15 Nifty Camping Tips and Tricks

15 Nifty Camping Tips and Tricks

While you might be tempted to just wing it when you go on a camping trip, it’s a good idea to plan ahead. If you are a first time camper, you may struggle a little to pitch your tent, but doing that, building a fire, and tying simple knots are just the basics and you’ll master these pretty quickly. While you’ll likely have a great time, some moments in the great outdoors—away from modern comforts—can throw you for a loop. Here are 15 tried and true camping tricks from veteran campers to help make your next camping trip a little smoother and enjoyable.

Brings Tarps: Imagine getting stuck inside your tent with your kids when a pouring rain does not let up for hours on end. Pitch a tarp shelter over your main cooking area when you first arrive at your site. This will allow you to have a fire, make some food, and sit around the fire without getting soaked.

Flexible Frisbee: Frisbees are not just for recreation with your kids or dogs. When properly cleaned, they can be used as plates, cutting boards, and bowls. Furthermore, they make great little basins to collect rainwater, can be used in a pinch as a shovel, or replacement paddle if you lose an oar when kayaking or canoeing.

Bring Glow-Sticks: These are a lot of fun for kids, but they have practical uses as well. If your dog is with you, you can attach one to his or her collar. You can place them on tree stumps, tent pegs, or other obstacles that are obvious in the day, but can pose a danger at night. This will help prevent accidents such as stubbed toes or nasty falls.

Protect Your TP: Toilet paper will be rendered useless if it gets soaked during an unexpected downpour or falls into dirt. Take a plastic coffee can or a cylindrical oatmeal container. Cut a slit in the side, pop the toilet paper roll inside, place the plastic top back on, and pull the paper out of the slit.

Keep Your Clothes Warm: Nobody likes to put on cold clothes in the morning and this is especially true if you are camping in early spring, late fall, or winter. Before you turn in for the night, put the clothes you plan on wearing the next day in your sleeping bag while you sleep.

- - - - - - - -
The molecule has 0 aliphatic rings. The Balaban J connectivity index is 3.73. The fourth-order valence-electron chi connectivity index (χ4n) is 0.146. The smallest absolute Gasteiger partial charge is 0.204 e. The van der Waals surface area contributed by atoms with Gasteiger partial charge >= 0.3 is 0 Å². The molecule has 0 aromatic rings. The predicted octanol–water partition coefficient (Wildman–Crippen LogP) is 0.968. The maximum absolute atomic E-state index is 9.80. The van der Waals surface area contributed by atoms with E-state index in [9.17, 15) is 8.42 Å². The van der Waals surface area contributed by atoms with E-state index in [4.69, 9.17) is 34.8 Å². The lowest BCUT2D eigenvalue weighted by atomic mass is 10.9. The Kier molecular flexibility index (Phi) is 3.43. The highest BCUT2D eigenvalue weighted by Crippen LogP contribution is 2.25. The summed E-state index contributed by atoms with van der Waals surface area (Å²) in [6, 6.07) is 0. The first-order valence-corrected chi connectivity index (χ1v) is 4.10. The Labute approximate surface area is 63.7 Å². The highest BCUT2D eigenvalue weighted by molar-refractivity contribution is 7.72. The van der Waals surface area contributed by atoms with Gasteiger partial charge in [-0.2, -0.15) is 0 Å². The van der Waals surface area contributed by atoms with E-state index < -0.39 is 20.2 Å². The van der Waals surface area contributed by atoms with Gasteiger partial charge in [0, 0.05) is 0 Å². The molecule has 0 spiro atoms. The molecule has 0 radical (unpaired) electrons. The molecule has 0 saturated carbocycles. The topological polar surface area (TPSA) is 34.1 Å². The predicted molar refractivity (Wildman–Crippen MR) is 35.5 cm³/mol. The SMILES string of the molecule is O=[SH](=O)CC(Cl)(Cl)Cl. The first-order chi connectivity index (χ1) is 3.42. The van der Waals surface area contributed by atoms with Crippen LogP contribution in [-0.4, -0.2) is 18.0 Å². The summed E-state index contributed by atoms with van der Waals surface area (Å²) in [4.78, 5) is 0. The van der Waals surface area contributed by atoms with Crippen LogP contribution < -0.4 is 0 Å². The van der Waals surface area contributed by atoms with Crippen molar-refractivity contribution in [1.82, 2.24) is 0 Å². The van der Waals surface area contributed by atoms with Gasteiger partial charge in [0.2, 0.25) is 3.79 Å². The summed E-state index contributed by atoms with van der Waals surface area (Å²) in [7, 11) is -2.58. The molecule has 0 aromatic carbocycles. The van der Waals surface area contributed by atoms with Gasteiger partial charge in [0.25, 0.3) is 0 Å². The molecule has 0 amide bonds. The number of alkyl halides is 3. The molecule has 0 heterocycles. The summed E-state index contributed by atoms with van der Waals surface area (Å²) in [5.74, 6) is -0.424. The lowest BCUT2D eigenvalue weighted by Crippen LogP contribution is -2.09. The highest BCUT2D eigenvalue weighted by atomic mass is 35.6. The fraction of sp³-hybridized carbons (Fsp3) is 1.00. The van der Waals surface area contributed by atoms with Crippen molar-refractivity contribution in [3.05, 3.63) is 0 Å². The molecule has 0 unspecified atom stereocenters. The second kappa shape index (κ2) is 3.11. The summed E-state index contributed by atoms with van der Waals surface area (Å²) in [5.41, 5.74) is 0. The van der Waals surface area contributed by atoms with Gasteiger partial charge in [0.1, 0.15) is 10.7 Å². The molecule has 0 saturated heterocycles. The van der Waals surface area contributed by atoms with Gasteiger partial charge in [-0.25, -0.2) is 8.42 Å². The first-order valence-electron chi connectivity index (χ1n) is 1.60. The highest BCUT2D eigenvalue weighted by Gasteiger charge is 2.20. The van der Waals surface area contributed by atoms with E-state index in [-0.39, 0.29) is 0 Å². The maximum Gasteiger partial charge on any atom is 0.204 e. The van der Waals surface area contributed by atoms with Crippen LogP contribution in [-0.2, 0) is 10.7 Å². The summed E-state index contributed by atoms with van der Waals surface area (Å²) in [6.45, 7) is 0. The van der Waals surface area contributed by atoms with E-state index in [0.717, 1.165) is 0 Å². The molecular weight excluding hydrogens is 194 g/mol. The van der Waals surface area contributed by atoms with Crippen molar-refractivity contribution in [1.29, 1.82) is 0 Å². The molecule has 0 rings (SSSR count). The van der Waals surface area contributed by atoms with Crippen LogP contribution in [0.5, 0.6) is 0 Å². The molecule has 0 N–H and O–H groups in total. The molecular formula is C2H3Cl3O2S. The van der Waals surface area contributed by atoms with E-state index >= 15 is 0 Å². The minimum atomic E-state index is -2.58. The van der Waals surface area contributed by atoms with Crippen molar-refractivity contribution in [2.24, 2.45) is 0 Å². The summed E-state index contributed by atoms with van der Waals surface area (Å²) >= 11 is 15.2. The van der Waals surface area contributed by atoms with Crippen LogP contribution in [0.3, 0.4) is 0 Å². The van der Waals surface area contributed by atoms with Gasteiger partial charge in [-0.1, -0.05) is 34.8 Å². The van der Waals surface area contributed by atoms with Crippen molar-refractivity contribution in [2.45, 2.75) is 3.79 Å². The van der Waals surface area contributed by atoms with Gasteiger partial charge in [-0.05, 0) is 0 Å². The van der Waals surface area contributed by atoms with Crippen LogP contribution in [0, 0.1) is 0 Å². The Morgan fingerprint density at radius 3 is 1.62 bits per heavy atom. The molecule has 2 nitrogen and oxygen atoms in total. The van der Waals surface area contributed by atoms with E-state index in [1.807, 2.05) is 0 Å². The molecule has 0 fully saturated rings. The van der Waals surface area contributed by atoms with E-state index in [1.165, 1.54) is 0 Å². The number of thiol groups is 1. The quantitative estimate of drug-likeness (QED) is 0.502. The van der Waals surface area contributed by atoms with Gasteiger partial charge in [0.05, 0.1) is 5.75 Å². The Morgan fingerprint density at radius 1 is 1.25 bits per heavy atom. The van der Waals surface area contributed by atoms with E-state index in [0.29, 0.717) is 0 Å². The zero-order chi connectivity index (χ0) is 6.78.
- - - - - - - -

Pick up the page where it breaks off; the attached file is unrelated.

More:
Be Soap Savvy: If you’ve ever dropped your bar of soap in a lake while bathing, you know it’s hard to retrieve. To prevent that from happening and conserve soap, peel it with a vegetable peeler and use a single slice per bath.

DIY Firestarters: Coat cotton balls in petroleum jelly and then wrap them in squares of aluminum foil. When it’s time to use them, cut an X in the foil, pull a bit of the cotton out, twist it into a wick, and light it. It should last about 10 minutes. You can also try round cosmetic cotton pads dipped in wax – easy to make and they barely take up room.

Pre-Made Pancakes: Preparing the batter and freezing it ahead of time in small freezer bags prevents spoiled milk or eggs. The little bags can double as ice packs, and when you are ready, simply thaw them and cook a delicious breakfast for your camping party.

Easy Make Omelet: Put eggs, cheese, veggies, and any other ingredients you like in a Ziploc bag. Mix everything together with a disposable spoon, and then place it in a pot of boiling water for 11 minutes. Open the bag, slide the omelet out, and voila—you have a perfectly edible meal!

Ant repellant: Sprinkle regular breakfast grits anywhere you see ants—grits are safer than spray and repel the pesky bugs.

Cooking Organizer: An inexpensive clear shoe storage bag—the kind you hang in your closet— makes an ideal organizer for your supplies. You can keep all your kitchen gadgets inside such as utensils, towels, spices, graters, etc.

Waterproof Match Container: Glue some sandpaper to the lid of a plastic food storage box and place the matches inside.

Creative Kindling: Nearly every camping hack article mentions corn or taco chips like Doritos, and not for their nutritional value! They actually work effectively as kindling due to their caloric and fat content. Another surprise source of kindling is lint gathered from laundry dryer filters.

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